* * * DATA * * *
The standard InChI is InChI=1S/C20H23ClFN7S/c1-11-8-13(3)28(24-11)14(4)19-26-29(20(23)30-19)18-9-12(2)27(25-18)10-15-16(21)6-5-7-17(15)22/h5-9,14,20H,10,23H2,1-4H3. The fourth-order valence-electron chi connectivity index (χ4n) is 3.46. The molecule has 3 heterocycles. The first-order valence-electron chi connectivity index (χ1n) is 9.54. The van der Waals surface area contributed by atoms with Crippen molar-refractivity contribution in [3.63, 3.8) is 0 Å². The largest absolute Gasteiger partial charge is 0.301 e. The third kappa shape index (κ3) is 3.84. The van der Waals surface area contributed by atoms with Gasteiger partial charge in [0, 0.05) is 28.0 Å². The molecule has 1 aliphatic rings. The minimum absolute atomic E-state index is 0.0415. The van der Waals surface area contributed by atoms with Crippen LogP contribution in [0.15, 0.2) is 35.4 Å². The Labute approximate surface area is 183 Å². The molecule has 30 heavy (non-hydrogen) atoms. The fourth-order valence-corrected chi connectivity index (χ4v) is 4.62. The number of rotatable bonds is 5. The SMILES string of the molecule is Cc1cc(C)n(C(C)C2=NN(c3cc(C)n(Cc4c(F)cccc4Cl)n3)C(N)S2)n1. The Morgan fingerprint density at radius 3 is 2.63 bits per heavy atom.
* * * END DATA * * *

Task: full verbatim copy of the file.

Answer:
The standard InChI is InChI=1S/C20H23ClFN7S/c1-11-8-13(3)28(24-11)14(4)19-26-29(20(23)30-19)18-9-12(2)27(25-18)10-15-16(21)6-5-7-17(15)22/h5-9,14,20H,10,23H2,1-4H3. The fourth-order valence-electron chi connectivity index (χ4n) is 3.46. The molecule has 3 heterocycles. The first-order valence-electron chi connectivity index (χ1n) is 9.54. The van der Waals surface area contributed by atoms with Crippen molar-refractivity contribution in [3.63, 3.8) is 0 Å². The largest absolute Gasteiger partial charge is 0.301 e. The third kappa shape index (κ3) is 3.84. The van der Waals surface area contributed by atoms with Gasteiger partial charge in [0, 0.05) is 28.0 Å². The molecule has 1 aliphatic rings. The minimum absolute atomic E-state index is 0.0415. The van der Waals surface area contributed by atoms with Crippen LogP contribution in [0.15, 0.2) is 35.4 Å². The Labute approximate surface area is 183 Å². The molecule has 30 heavy (non-hydrogen) atoms. The fourth-order valence-corrected chi connectivity index (χ4v) is 4.62. The number of rotatable bonds is 5. The SMILES string of the molecule is Cc1cc(C)n(C(C)C2=NN(c3cc(C)n(Cc4c(F)cccc4Cl)n3)C(N)S2)n1. The Morgan fingerprint density at radius 3 is 2.63 bits per heavy atom.